δ44/40Ca From Coccolithophores May Reveal a Link Between the Ca and C Systems Upon Regulating the Physiological Adaptations of Calcification and Photosynthesis to Varying CO2 Concentrations
Abstract:The sedimentation of calcium carbonate (CaCO3) is the largest carbon (C) sink in the combined biosphere, atmosphere and ocean systems, and therefore influences the global C cycle. Coccolithophores are important contributors to CaCO3 sediment production, with contributions varying from 95% of the total marine CaCO3in the Cenozoic to 50% in the modern ocean. Consequently, physiological adaptations of coccolithophores′ calcification and photosynthesis to varying ambient conditions have implications for the C cycle.
It has been recently shown that under low CO2 concentrations (CO2 threshold of ~20 μM), coccolithophores reallocate HCO3- from the calcification vesicle to the chloroplast to cope with the decrease in CO2 available for photosynthesis. This adaptation was first observed in the late Miocene, as δ13C of the more sensitive larger coccoliths (with lower surface to volume ratios) became lighter due to the diminished use of HCO3- and increased use of CO2 as C source for calcification (Bolton and Stoll, 2013). Without further physiological adaptations to maintain calcification, reduced HCO3-availability for calcification may result in less calcified coccoliths (e.g. thinner and lighter).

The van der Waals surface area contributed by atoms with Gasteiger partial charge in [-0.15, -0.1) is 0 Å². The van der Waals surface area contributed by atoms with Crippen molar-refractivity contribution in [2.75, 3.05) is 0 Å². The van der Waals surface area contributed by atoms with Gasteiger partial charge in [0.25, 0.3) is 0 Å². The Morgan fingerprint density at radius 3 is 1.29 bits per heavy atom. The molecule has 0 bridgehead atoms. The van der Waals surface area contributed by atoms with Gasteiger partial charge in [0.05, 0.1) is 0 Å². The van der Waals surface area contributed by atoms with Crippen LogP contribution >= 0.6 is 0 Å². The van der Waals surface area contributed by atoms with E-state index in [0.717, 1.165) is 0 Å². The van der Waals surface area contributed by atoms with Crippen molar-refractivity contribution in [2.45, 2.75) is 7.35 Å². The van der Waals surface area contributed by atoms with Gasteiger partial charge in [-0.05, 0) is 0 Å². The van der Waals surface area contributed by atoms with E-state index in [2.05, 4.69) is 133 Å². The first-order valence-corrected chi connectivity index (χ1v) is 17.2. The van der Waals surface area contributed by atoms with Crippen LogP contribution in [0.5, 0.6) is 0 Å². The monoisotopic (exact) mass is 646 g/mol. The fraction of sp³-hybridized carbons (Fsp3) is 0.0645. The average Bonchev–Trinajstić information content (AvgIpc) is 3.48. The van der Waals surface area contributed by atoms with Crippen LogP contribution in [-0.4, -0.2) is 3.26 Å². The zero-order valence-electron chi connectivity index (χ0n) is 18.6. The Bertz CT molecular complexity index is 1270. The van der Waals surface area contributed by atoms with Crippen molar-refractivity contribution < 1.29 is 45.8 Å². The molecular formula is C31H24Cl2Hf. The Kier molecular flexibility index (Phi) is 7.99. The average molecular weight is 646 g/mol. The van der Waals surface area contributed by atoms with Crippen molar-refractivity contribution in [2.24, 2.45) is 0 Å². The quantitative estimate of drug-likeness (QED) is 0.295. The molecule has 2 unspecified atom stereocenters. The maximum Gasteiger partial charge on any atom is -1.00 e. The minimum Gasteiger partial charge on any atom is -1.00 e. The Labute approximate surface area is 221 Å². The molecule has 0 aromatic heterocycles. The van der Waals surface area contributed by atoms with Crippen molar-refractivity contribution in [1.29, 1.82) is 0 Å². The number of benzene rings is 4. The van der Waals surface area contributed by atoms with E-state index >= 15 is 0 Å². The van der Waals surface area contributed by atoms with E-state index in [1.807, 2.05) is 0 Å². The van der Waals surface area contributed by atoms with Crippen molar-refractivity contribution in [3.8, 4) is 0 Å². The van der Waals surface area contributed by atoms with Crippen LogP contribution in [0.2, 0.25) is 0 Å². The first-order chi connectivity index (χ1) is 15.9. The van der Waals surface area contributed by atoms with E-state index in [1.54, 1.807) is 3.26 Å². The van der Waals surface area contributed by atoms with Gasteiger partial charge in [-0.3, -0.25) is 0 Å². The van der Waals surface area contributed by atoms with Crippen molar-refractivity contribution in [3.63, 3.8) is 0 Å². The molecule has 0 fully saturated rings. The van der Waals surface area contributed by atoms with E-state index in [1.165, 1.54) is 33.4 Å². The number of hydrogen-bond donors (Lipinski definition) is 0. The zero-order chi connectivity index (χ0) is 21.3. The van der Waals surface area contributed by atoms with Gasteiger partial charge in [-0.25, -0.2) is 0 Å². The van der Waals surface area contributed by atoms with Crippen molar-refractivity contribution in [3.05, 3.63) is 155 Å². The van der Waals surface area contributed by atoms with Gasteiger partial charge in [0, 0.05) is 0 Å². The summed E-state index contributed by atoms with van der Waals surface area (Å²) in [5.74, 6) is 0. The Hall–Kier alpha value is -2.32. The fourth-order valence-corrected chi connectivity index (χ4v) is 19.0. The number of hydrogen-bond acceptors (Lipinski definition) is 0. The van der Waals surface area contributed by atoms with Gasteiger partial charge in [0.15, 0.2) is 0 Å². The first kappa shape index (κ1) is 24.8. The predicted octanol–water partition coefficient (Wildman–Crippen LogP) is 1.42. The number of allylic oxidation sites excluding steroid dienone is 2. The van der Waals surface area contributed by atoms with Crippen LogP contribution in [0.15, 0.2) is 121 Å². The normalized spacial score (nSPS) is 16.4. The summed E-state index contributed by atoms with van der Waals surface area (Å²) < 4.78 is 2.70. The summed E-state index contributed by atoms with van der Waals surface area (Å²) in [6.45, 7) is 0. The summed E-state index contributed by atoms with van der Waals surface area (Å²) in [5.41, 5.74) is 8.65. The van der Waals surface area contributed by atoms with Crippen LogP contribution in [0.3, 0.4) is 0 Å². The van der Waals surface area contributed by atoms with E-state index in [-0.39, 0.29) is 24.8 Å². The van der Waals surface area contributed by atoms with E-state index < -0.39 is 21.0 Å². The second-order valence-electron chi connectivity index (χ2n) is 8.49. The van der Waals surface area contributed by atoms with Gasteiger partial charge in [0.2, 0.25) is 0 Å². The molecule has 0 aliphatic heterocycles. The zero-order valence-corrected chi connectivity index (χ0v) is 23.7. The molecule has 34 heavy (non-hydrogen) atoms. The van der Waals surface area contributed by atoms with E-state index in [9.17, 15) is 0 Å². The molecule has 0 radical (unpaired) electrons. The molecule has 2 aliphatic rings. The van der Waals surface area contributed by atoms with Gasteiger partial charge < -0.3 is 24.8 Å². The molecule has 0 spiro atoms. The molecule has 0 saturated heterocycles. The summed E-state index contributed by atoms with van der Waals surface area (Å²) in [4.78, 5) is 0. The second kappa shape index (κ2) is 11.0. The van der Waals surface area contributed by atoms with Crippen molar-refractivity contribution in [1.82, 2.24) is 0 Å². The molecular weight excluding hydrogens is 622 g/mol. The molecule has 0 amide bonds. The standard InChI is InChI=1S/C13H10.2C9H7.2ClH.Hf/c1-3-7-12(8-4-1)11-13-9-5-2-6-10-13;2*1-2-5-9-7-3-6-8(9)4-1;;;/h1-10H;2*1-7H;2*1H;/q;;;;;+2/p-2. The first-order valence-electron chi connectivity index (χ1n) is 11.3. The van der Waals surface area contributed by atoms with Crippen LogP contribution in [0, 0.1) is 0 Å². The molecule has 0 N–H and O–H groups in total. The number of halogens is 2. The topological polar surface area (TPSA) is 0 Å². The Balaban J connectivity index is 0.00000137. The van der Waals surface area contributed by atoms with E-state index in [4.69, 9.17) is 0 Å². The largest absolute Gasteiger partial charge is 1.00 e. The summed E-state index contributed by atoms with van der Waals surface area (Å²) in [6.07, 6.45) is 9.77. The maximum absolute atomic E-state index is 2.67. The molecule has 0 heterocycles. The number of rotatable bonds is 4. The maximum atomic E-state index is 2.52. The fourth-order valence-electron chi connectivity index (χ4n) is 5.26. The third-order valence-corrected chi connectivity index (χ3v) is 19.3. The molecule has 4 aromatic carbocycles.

Here we report δ44/40Ca and δ13C measurements of cultured Emiliana huxleyi, Calcidiscus leptoporus and Gephyrocapsa oceanica grown under varying CO2 concentrations. We test the hypothesis whether Ca transport is influenced by coccolithophores to maintain calcification at low CO2 concentrations. It is possible that as the reallocation of HCO3- from the calcification vesicle to the chloroplast is increasing in response to low CO2 availability for photosynthesis, Ca transport and concentration would also increase to maintain high saturation at the site of calcification. We also present δ44/40Ca and δ13C from two coccolith size fractions from site 925 in the Western Equatorial Atlantic from the last ~11 Myr, to access how the Ca system of coccolithophores of different sizes may have responded to the decrease of atmospheric CO2 concentrations over this time interval.